State College and Universities

Tuition Free, Debt Free.

SUMMARY: Rinaldo Del Gallo believes that our state colleges and universities should be tuition free and debt free.  The fees that are often imposed in lieu of tuition also ought to be eliminated.  This should be paid for by taxes on the super-rich.

Not everyone knows it, but college used to be relatively affordable in America.  In the 60’s and 70’s, state tuition was very low.  The GI bill brought low cost, if not free, education to an entire generation of troops returning home. Free education creates an opportunity for the poor to enter the middleclass, and helps the middle class stay in the middleclass. Bernie Sanders himself did not pay a lot of money for college. Toward the turn of the 19th Century to the 20th Century, only the wealthy sent their children to college.  We are sadly returning to that day.

College is a public good and not just a private commodity.  We all benefit when people become educated.  We need to think of higher education not only as economic issue, but even an issue affecting any number of social pathologies associated with hopelessness and despair.


Consider this quote:
“Germany is the polar opposite to the United States in terms of costs of higher education. Germany’s higher education system is entirely publicly funded and its 2.4 million students pay absolutely nothing in tuition fees. Tuition fees in Germany were originally abolished in 1971, though they made a brief comeback from 2006 to 2014, where they averaged at €500 ($630 USD). But due to massive unpopularity, they were once again abolished.

These countries aren’t alone in having free higher education. Over 40 countries around the world offer free post-secondary education, including: Argentina, Denmark, Greece, Kenya, Morocco, Egypt, Uruguay, Scotland and Turkey.”


So when college tuition used to be very low in the United States, and when it is quite common across the world, why do we have people that constantly assert, Democrats included, that low cost tuition is impractical?

It was once possible in America to offer low cost college because the wealthy paid their fair share.  But the cost of college education has soured 500% since 1985.  In other words, what would have cost $10,000 in 1985, now cost $50,000.


An increased tuition cost has not only affected private universities, but state colleges:
“Look back even further and you’ll find the average cost of tuition and fees has risen dramatically over the course of the last 30 years. From 1984-1985 to 2014-2015 the cost of attending private four-year institutions has risen from $12,716 to $31,231, while costs for in-state students attending public four-year institutions rose from $2,810 to $9,139, a 146% and 225% increase respectively. During the same period of time the median household income in the United States has only risen $6,710, from $47,181 in 1984 to $53,891 in 2014. With these figures in mind, and barring the possibility of a family spending 58% of their yearly income on a single year of schooling, students inevitably turn to financial aid in the hope of finding some way to fund their higher education.”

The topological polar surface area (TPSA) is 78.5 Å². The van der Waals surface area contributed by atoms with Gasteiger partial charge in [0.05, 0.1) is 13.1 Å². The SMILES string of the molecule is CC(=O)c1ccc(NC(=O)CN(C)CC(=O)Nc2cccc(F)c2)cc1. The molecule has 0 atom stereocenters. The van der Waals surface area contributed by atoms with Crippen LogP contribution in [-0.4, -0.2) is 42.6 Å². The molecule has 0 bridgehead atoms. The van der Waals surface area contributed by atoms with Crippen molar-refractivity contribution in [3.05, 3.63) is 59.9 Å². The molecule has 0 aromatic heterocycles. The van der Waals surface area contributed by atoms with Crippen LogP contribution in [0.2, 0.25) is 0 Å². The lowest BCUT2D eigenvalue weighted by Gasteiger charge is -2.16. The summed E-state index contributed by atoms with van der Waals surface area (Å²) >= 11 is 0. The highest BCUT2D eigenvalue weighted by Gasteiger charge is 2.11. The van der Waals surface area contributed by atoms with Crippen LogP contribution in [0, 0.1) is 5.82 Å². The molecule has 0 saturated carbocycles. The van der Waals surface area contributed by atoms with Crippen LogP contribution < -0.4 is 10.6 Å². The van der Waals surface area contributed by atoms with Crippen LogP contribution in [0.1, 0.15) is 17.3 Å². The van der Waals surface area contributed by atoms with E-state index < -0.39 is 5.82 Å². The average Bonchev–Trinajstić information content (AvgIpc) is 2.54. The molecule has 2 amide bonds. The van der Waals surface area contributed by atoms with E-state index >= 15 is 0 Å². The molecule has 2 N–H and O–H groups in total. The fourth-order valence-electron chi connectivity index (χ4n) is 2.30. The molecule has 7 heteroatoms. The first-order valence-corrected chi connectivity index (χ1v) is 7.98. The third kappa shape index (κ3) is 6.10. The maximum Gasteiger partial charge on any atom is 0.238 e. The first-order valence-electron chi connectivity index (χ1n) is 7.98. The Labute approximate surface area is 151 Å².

Consider this quote:
“The cost of college tuition has become increasingly unaffordable for middle class and poor families.
How have tuition levels changed over the past few decades?

Currently, average public in-school tuition rates are over $9,000 per year. This graphic shows the change in tuition costs since 1980:

According to USSA statistics, students in 1983 generally covered 23 percent of their own tuition costs. In 2012, they covered 47 percent. Part of this is due to a collapse in Pell Grants, which are scholarships for students that they do not need to pay back. When the Pell Grant program began in 1965, they covered 75 percent of tuition costs. In 2012, they only covered 32 percent.

But I know plenty of Baby Boomers who worked themselves through college. Aren’t today’s students just lazy?

In 1978, it was possible for a minimum wage worker to earn the cost of a year’s college tuition over the course of a summer. Today, that same worker would have to work full-time for an entire year – just to cover the cost of tuition.

Inflation is not the only factor that has raised the cost of college. In 1978, a meal that cost $5 would cost about $11.15 today – a little over two times more. But a year’s college tuition in 1978, which would have cost about $800, would today cost a student over $9000. That’s an increase of over eleven-fold. The financial struggle facing students today is real, and it is not due solely to inflation.”


But what if we had it in Massachusetts, especially here in Berkshire/Franklin/Hampshire/Hampden district?   First, we would have an incredible incentive for businesses to set up shop.  Not only would it create a pool of talented workers, but they could afford to have their own employees receiving continuing education.  Second, our poor youth would have hope, knowing they could afford college, making them less likely to engage in crime or drugs. Finally, people would not be graduating with mountains of debt.  Apart from being more humane, it would give college graduates more disposable income.